To monitor the variations in groundwater storage, Pakistan Council of Research in Water Resources (PCRWR) has established a satellite based groundwater monitoring system with collaboration of University of Washington (UW), USA under NASA-SERVIR and NASA Water program. This program of organizational capacity building of PCRWR was started in early 2015.
As a result of this collaborative capacity building program, PCRWR has acquired training at the University of Washington (USA) on processing of data from a satellite mission called Gravity Recovery and Climate Experiment (GRACE). Now, PCRWR has become one of the premier leading organizations to independently process GRACE data and derive maximum benefit from NASA’s free available satellite datasets for the monitoring of basin scale water storage in the region.

Satellite Based Groundwater Monitoring Report September, 2017

Current Synopsis (Data up to April, 2017)
Background Info

View Here

Satellite Based Groundwater Monitoring Report January, 2017

Current Synopsis (Data up to January 2017)

View Here

Satellite Based Groundwater Monitoring Report November, 2016

Current Synopsis (Data up to July 2016)

View Here

Satellite Based Groundwater Monitoring Report June, 2016

Current Synopsis (Data up to March 2016)

View Here

Satellite Based Groundwater Monitoring Report April, 2016

Current Synopsis (Data up to April 2016)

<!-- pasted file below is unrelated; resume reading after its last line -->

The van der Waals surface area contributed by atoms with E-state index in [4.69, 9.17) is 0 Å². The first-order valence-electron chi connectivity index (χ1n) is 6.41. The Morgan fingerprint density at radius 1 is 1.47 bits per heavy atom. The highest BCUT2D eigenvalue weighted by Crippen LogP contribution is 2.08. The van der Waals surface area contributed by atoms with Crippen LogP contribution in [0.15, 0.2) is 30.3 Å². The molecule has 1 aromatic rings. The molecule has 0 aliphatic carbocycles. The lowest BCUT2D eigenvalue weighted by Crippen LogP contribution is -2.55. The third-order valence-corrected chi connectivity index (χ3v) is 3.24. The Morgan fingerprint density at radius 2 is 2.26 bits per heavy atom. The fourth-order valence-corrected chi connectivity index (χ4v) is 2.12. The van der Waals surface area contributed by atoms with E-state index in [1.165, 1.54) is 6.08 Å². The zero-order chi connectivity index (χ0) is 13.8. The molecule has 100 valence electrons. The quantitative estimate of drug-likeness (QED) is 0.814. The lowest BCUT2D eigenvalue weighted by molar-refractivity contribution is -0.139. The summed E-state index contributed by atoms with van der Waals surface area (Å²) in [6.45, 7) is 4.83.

View Here

Satellite Based Groundwater Monitoring Report January, 2016

Current Synopsis (Data up to September 2015)

View Here

Geographic Information System (GIS) and Hydrological Modeling Centre (HMC)

The Council has successfully established Geographic Information System (GIS) Hydrologic Modeling Centre (HMC) at PCRWR Headquarter, Islamabad. The research facilities are briefly described below:

Geographical Information System (GIS) and Remote Sensing (RS) Centre:

GIS is a state of the art system of hardware, software and procedures to facilitate the management, manipulation, analysis, modeling, representation and display of spatial data to solve complex problems regarding planning and management of resources, whereby remotely sensed data is mostly used in addition to manual data. The GIS and RS Centre now has been completely established at the PCRWR

Headquarter with state-of the-art equipment, professionals and inter-alia latest GIS/RS softwares. That are being used to manage visualize and analyze the homogeneous/heterogeneous spatial datasets and subsequently results/recommendations are disseminated to the concerned authorities.

Hydrological Modeling Centre (HMC):